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Whilst the UK is struggling with its ongoing economic difficulties within the context of a prolonged global downturn, the franchising industry continues to show interesting signs of success.
The UK's economy is continuing to experience downward pressures and yet the franchise industry is still expanding. In fact, in 2012, an increase of twenty-nine systems was seen, creating a new total figure of 929 franchises. Alongside this came an increase in franchise units to 40,100, which is a rise of 4pc. The overall contribution to the economy was 13.4 billion.
There are now over one hundred larger franchise systems and there is evidence that these larger units are beginning to employ greater numbers of staff and enjoy a growth in turnover. The figure for average turnover has increased by an incremental 4pc and profitability is currently marginal for around 50pc of franchisees. However, this is only half of the picture because less than 10pc of franchisees are making a loss. There is also less evidence that newer franchisees are experiencing profitability pressures. But there is one caveat and that is confidence, as both franchisors and franchisees are experiencing business uncertainty because of pressures in the wider economy.
Over 90pc of franchisees are reporting satisfactory business relations with their franchisors, which is the highest figure recorded in the past decade. Furthermore, 81pc of franchisees feel they have a definite competitive advantage in running their franchise. This belief is particularly strong in the personal-services and retailing franchise sectors.
There are around 38,000 franchise units in the UK, which shows a 4pc year-on-year growth. This is comparable to the results of 2009-10 and higher than in 2007-9, when growth was recorded at between 2-3pc.
Very few franchisees are failing to make a profit. Just 16pc who have been in business for the last two years (or less) are currently unprofitable and this figure has halved from the previous figure of 28pc. The entire franchise industry is now contributing 13.4 billion to the economy, which is an 8pc increase on the previous year. There are more franchised units than ever before, along with more actively franchising systems and a rise in average turnover, calculated via the mean. This now stands at 349,000.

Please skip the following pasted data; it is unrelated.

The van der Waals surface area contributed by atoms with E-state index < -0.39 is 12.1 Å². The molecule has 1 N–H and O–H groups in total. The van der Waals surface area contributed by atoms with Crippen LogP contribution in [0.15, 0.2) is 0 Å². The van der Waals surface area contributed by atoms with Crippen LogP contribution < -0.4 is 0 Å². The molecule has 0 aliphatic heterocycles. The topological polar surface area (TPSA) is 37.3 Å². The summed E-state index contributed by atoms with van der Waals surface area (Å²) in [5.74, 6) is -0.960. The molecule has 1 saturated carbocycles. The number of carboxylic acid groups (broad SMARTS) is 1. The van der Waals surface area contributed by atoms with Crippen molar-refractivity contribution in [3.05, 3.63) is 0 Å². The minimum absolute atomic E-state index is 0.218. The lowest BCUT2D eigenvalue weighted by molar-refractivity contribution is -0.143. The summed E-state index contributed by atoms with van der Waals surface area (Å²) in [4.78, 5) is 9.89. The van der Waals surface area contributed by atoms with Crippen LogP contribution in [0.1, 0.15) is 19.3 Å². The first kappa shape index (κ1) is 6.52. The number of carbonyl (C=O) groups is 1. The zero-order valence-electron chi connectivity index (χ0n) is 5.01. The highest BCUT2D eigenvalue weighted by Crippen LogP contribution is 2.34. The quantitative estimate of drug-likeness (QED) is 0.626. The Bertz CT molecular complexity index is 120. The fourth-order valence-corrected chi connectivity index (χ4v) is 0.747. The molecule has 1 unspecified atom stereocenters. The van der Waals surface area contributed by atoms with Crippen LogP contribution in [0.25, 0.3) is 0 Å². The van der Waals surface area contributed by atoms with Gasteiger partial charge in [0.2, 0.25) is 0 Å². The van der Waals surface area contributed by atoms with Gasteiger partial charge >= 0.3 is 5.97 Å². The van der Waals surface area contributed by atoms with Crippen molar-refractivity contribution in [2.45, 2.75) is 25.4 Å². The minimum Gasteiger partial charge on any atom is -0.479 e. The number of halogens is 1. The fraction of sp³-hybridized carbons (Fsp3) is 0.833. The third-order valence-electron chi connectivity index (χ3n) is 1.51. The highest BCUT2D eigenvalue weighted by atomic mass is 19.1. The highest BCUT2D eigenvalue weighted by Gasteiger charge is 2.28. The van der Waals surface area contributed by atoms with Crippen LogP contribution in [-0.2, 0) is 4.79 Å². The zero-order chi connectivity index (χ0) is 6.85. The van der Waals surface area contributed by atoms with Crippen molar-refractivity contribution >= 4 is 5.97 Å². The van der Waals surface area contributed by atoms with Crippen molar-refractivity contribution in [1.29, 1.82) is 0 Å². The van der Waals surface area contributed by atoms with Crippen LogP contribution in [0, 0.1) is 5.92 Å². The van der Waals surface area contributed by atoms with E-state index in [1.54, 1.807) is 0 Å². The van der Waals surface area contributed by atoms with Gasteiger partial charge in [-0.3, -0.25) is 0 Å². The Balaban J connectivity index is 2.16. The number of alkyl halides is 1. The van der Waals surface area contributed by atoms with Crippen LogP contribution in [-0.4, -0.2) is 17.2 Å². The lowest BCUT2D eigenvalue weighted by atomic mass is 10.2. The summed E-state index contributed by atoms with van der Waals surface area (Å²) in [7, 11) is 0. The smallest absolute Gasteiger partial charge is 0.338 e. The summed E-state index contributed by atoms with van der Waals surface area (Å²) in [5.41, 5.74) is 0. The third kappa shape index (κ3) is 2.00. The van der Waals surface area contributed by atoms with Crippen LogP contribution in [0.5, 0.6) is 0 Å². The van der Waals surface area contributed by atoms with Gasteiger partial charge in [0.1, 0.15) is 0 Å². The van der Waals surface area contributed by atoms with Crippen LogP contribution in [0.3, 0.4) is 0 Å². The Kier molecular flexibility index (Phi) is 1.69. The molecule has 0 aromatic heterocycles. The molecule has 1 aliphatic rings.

There are an estimated 594,000 employees working in the franchising industry today, which is an increase on the 521,000 recorded last year. This is largely due to the changing franchisee profile, with businesses starting to employ more part-time staff on a flexible basis.
The changing face of franchisees themselves is also interesting. This year's mean average age is 49, which compares to 47 in 2011 and 46 in 2005. An increasing number of franchisees also have advanced levels of education, which mirrors wider trends in the UK. Men still represent 72pc of the franchisee market but the gender gap is decreasing over time. In fact, 38pc of newer franchisees in 2012 were female. It also seems that franchising as an industry is attracting many investors who come from an Indian background. A growing number of franchisees are also investing in multiple units. 27pc of franchisees now own more than one unit, which reflects an increasingly mature industry.
It is expected that the franchise industry will continue to show increased growth and profitability, particularly as many people leaving the public sector look for new career paths and have money to invest in their own businesses. Other exciting offshoots such as social franchising are also attracting attention and may very well revolutionise the charity and third sector in the way that traditional businesses were originally changed by the first fast-food franchises. One thing seems certain: franchising is going from strength to strength and will continue to offer attractive routes for self-employment for those looking to own their own business.
Sources for the statistics in this article are from the NatWest BFA Franchise Survey of 2012